Whilst increased speed of delivery, associated learnings and market advantages are all arguments in favour of a responsible Technical Debt strategy, when badly executed it can have catastrophic effects on an enterprise. Just like financial debt, accumulation of unconsolidated debt can bring companies to their knees: the weight of interest as a self-inflicted handicap on the ability to adjust and evolve, has the potential of bringing organisations into a deadlock of forced stasis. There are countless examples of badly managed Technical Debt that, blinded by the short term advantages, have neglected its management resulting in lengthy and costly next iterations, innovation more and more difficult to implement, PI and TI engaging in open conflict with mutual allocation of responsibility, and people losing enthusiasm, interest, and ultimately jumping ship.
Like productivity and total cost of ownership, Technical Debt too suffers the undeniable difficulty of quantifying it. The loan analogy comes comes all but short here: how do you measure exactly how much is due and by when, what the interest rate is, and whether in mutating conditions the borrowed capital is ever repaid at all.
Interestingly, when it's in both the TI and PI advantage of cutting corners, there's often an implicit understanding of the boundaries of the Technical Debt extent, its duration and repayment terms. It's probably this very alignment of intents and objectives that have made "alpha versions" and "first iterations" slip through the nets of Technical Debt classification.
There is therefore a strong argument for this very aspect to become the first ingredient in the recipe for Technical Debt management.
Share objectives and motivations
All too often the tension between PI and TI stems from the former calling the shots and the latter being at the receiving end (frequently being left to mop up the resulting mess too). It's not by chance that in highly cohesive teams where PO/PM are deeply embedded in the development team and technologists are involved in commercial strategy, Technical Debt is virtually not-existent. Or rather its perception is. The same hard choices are made and some degree of shortcuts become accepted because it's the team as a whole that has a stake in it.
Call it, own it
For effective accountability to be enforced, it is necessary to openly recognise Technical Debt and explicitly own it. Something as simple as a registry can have a massive positive impact on the perception of the debt, and the credibility of the borrower.
Stay on top of it
We already discussed how effective measurement of Technical Debt can be challenging, but so are many other indicators for which frameworks and methodologies have been put in place (productivity, velocity, cost of ownership, cost of change, etc..). Once recognised and owned, it should be easier to openly refer to it as any other aspect of product delivery. Time must be allocated to the restitution of borrowed capital in the same way we would commit to a mortgage repayment plan. It just something that needs budgeting for, it's part of a delivery strategy, and as such must be managed openly and consciously.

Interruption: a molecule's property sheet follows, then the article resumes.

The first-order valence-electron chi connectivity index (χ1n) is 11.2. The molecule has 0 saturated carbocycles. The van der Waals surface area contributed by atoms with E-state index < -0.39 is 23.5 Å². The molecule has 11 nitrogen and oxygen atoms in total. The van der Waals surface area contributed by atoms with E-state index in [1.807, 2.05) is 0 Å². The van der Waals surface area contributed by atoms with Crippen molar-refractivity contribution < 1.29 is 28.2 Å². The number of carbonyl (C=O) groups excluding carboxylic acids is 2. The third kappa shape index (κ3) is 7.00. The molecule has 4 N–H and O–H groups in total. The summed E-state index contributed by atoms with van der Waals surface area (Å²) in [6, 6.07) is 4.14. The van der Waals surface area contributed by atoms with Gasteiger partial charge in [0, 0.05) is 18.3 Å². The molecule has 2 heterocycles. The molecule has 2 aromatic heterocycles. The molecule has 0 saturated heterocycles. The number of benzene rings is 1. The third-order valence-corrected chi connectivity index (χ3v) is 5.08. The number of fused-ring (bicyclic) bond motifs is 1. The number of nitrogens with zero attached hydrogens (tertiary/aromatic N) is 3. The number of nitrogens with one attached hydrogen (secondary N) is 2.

Don't borrow beyond your means
When contracting a debt to enable immediate advantage, a longer term view must be held to assess our capacity to sustain the debt (and its interest). Technical Debt inevitably implies a loss of agility in implementing changes: innovation becomes harder, lengthier and more costly. The temptation to face these challenges through additional borrowing can lead to disastrous outcomes: organisations becoming slaves of their own inability to evolve with the changing market conditions, every adjustment so costly that there's no room for error (hence for learning), compounding the problem of stiffness one round of borrowing after the other.
Pay back, and make a big deal of it
Countless example of irresponsible borrowing and missed repayments have dented the credibility of loanees to the point where perfectly sensible strategies are hidden away from the team, in the implicit assumption that they would be misunderstood, undermined, and rejected. It's almost like a long string of written-off debts have led to the average delivery manager having a terribly poor (assumed) credit score.
Every time Technical Debt is duly repaid, it should be recognised, celebrated and shouted out as loudly as possible. At least until it becomes the norm.
Too long a string of failed executions has already twisted the very definition of Technical Debt, confusing the perception of undesiderable (but avoidable) outcomes with its original intent as enabler. Tech Debt must be treated as a strategy in itself - not a synonym of failed strategy as is typically the case.
Technical Debt is ultimately a problem of trust. Incurring Technical Debt is a perfectly viable, sustainable practice that can lead to competitive advantage, but it's vital for trust to be won back through open ownership, accountability and timely repayment.